The current president, who does dislike this candidate, believes that he has to use his staff to find out more about the individual and also about the shootings. He appoints two of his top staff members to dig into not only the shootings but definitely into the presidential candidate-hopeful.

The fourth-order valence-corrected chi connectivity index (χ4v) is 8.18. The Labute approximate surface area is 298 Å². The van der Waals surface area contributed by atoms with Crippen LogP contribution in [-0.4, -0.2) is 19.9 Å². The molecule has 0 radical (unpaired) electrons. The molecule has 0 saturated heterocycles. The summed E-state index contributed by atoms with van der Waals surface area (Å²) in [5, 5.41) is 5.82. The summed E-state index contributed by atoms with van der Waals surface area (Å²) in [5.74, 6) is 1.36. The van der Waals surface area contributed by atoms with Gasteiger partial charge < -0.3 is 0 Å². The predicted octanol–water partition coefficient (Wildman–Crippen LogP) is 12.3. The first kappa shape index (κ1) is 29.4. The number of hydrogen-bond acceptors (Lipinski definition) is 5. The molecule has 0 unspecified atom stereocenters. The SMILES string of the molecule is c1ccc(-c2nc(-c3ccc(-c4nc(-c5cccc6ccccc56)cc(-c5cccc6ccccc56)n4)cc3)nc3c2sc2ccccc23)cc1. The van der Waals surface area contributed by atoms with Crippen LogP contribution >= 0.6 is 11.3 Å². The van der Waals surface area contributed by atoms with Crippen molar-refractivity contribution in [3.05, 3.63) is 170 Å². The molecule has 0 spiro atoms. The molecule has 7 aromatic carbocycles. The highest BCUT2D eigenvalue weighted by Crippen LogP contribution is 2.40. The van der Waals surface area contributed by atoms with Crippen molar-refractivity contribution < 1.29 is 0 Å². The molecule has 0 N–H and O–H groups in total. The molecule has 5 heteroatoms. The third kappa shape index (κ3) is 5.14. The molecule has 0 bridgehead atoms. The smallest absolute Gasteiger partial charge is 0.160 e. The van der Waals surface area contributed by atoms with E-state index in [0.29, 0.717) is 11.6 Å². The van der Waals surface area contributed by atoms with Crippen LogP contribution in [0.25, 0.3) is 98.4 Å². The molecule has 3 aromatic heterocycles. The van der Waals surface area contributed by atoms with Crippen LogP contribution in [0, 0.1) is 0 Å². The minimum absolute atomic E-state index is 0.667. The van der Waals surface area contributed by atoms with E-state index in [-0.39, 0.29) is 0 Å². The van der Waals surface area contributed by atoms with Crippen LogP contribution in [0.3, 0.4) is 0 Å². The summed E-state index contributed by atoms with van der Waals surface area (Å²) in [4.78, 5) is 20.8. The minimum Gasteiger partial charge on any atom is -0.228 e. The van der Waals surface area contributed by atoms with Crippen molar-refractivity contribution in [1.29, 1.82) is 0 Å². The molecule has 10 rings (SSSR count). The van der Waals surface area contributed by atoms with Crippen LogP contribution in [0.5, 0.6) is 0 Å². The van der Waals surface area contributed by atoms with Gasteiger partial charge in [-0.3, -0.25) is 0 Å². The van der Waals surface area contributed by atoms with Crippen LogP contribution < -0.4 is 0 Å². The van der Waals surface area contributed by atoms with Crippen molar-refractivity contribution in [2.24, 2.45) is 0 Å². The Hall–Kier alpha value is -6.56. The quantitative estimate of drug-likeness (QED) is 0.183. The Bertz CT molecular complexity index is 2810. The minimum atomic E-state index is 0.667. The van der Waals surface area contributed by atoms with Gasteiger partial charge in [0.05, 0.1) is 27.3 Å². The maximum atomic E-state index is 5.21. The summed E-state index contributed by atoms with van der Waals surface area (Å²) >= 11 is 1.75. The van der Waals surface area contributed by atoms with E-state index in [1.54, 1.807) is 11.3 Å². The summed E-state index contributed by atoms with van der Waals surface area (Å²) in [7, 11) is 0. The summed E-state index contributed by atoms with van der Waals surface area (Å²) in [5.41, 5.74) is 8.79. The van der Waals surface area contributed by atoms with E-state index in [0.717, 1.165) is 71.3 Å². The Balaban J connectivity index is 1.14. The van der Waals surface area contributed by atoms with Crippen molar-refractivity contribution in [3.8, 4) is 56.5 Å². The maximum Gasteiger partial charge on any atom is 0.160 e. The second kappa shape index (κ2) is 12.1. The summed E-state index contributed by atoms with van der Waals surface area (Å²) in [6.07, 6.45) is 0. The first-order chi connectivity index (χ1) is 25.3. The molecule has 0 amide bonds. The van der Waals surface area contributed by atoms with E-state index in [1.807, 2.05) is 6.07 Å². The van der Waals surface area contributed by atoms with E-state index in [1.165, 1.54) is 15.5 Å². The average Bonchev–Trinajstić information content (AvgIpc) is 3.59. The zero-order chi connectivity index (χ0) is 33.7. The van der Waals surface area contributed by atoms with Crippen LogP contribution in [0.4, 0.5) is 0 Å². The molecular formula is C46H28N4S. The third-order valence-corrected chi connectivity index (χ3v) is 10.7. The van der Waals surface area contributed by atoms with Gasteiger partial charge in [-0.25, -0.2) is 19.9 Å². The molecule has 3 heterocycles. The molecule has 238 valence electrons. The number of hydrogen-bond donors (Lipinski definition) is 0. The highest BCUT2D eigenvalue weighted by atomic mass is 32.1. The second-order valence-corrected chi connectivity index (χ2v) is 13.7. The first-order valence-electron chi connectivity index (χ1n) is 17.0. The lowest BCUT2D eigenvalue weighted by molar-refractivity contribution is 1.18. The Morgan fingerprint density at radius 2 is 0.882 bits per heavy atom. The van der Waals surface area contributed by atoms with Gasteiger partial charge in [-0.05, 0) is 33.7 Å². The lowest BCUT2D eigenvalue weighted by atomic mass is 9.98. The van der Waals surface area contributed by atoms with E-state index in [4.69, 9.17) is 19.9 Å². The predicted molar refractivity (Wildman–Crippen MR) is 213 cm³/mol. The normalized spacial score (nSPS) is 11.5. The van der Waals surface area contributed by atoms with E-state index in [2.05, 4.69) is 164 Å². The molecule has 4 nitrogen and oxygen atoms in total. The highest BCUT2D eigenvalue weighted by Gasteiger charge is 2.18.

As they dig deeply into the past they find several former POWs and other soldiers who served with Ashe Lipton Upton, that candidate. Strangely enough all of these veterans also believe that something is going on. Upton (the name he goes by) was definitely a POW in Germany and suffered all types of wounds and disfigurements. However there were others who did also. Several of them believe that somehow this man calling himself Upton actually took the place of the real wounded POW named Upton. How he did it and what happened to the original Upton is the question. Read the rest of this entry »